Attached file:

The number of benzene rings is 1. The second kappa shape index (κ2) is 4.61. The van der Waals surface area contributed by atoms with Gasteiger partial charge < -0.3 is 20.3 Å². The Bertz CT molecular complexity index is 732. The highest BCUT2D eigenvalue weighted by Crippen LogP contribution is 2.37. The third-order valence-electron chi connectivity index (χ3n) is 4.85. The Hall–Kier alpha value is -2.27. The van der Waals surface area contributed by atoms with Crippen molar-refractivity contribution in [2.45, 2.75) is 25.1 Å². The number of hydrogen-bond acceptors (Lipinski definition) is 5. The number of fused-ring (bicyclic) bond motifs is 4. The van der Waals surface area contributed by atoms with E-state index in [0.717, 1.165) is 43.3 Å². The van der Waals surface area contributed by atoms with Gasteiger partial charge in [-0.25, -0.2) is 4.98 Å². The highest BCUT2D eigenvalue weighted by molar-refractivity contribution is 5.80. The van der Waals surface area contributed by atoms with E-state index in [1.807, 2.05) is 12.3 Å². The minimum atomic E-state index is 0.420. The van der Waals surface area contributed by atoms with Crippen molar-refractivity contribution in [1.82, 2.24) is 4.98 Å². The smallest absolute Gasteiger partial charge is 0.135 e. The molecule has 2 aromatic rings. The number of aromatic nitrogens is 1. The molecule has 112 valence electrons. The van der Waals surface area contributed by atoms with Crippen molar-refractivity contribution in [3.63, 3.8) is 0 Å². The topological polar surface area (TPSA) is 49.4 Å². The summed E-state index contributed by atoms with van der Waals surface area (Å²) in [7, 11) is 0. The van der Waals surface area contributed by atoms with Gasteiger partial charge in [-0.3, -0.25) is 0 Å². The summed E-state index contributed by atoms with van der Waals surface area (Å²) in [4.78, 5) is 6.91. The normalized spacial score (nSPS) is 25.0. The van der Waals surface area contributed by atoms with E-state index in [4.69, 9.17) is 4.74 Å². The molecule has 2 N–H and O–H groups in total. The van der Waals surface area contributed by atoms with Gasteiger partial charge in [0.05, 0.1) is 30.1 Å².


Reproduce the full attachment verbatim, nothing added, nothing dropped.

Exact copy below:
The number of benzene rings is 1. The second kappa shape index (κ2) is 4.61. The van der Waals surface area contributed by atoms with Gasteiger partial charge < -0.3 is 20.3 Å². The Bertz CT molecular complexity index is 732. The highest BCUT2D eigenvalue weighted by Crippen LogP contribution is 2.37. The third-order valence-electron chi connectivity index (χ3n) is 4.85. The Hall–Kier alpha value is -2.27. The van der Waals surface area contributed by atoms with Crippen molar-refractivity contribution in [2.45, 2.75) is 25.1 Å². The number of hydrogen-bond acceptors (Lipinski definition) is 5. The number of fused-ring (bicyclic) bond motifs is 4. The van der Waals surface area contributed by atoms with E-state index in [0.717, 1.165) is 43.3 Å². The van der Waals surface area contributed by atoms with Gasteiger partial charge in [-0.25, -0.2) is 4.98 Å². The highest BCUT2D eigenvalue weighted by molar-refractivity contribution is 5.80. The van der Waals surface area contributed by atoms with E-state index in [1.807, 2.05) is 12.3 Å². The minimum atomic E-state index is 0.420. The van der Waals surface area contributed by atoms with Crippen molar-refractivity contribution in [1.82, 2.24) is 4.98 Å². The smallest absolute Gasteiger partial charge is 0.135 e. The molecule has 2 aromatic rings. The number of aromatic nitrogens is 1. The molecule has 112 valence electrons. The van der Waals surface area contributed by atoms with Crippen molar-refractivity contribution in [3.63, 3.8) is 0 Å². The topological polar surface area (TPSA) is 49.4 Å². The summed E-state index contributed by atoms with van der Waals surface area (Å²) in [7, 11) is 0. The van der Waals surface area contributed by atoms with Gasteiger partial charge in [-0.3, -0.25) is 0 Å². The summed E-state index contributed by atoms with van der Waals surface area (Å²) in [4.78, 5) is 6.91. The normalized spacial score (nSPS) is 25.0. The van der Waals surface area contributed by atoms with E-state index in [4.69, 9.17) is 4.74 Å². The molecule has 2 N–H and O–H groups in total. The van der Waals surface area contributed by atoms with Gasteiger partial charge in [0.05, 0.1) is 30.1 Å².